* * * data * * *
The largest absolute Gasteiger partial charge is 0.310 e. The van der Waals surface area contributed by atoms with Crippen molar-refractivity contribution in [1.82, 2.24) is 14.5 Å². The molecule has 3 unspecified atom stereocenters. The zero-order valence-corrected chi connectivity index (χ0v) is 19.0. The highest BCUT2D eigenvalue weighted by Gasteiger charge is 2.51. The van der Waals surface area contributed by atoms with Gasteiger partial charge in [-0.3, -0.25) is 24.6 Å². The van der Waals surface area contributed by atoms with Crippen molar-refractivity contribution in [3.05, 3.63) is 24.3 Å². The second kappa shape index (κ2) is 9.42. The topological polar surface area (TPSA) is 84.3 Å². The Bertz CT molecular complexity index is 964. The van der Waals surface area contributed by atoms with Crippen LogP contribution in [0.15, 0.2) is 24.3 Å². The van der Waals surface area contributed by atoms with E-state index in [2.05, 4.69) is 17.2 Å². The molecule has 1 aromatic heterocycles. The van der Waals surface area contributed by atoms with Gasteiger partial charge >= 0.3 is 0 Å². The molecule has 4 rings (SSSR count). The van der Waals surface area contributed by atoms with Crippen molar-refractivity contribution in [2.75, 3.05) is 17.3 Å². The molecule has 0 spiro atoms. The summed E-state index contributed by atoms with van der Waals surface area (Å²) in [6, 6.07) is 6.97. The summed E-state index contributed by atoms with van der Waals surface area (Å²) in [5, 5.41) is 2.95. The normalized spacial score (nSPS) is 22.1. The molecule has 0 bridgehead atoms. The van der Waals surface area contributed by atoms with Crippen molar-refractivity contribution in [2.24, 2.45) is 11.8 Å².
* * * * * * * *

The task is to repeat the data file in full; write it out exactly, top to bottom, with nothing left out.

The largest absolute Gasteiger partial charge is 0.310 e. The van der Waals surface area contributed by atoms with Crippen molar-refractivity contribution in [1.82, 2.24) is 14.5 Å². The molecule has 3 unspecified atom stereocenters. The zero-order valence-corrected chi connectivity index (χ0v) is 19.0. The highest BCUT2D eigenvalue weighted by Gasteiger charge is 2.51. The van der Waals surface area contributed by atoms with Gasteiger partial charge in [-0.3, -0.25) is 24.6 Å². The van der Waals surface area contributed by atoms with Crippen molar-refractivity contribution in [3.05, 3.63) is 24.3 Å². The second kappa shape index (κ2) is 9.42. The topological polar surface area (TPSA) is 84.3 Å². The Bertz CT molecular complexity index is 964. The van der Waals surface area contributed by atoms with Crippen LogP contribution in [0.15, 0.2) is 24.3 Å². The van der Waals surface area contributed by atoms with E-state index in [2.05, 4.69) is 17.2 Å². The molecule has 1 aromatic heterocycles. The van der Waals surface area contributed by atoms with Gasteiger partial charge >= 0.3 is 0 Å². The molecule has 4 rings (SSSR count). The van der Waals surface area contributed by atoms with Crippen molar-refractivity contribution in [2.75, 3.05) is 17.3 Å². The molecule has 0 spiro atoms. The summed E-state index contributed by atoms with van der Waals surface area (Å²) in [6, 6.07) is 6.97. The summed E-state index contributed by atoms with van der Waals surface area (Å²) in [5, 5.41) is 2.95. The normalized spacial score (nSPS) is 22.1. The molecule has 0 bridgehead atoms. The van der Waals surface area contributed by atoms with Crippen molar-refractivity contribution in [2.24, 2.45) is 11.8 Å².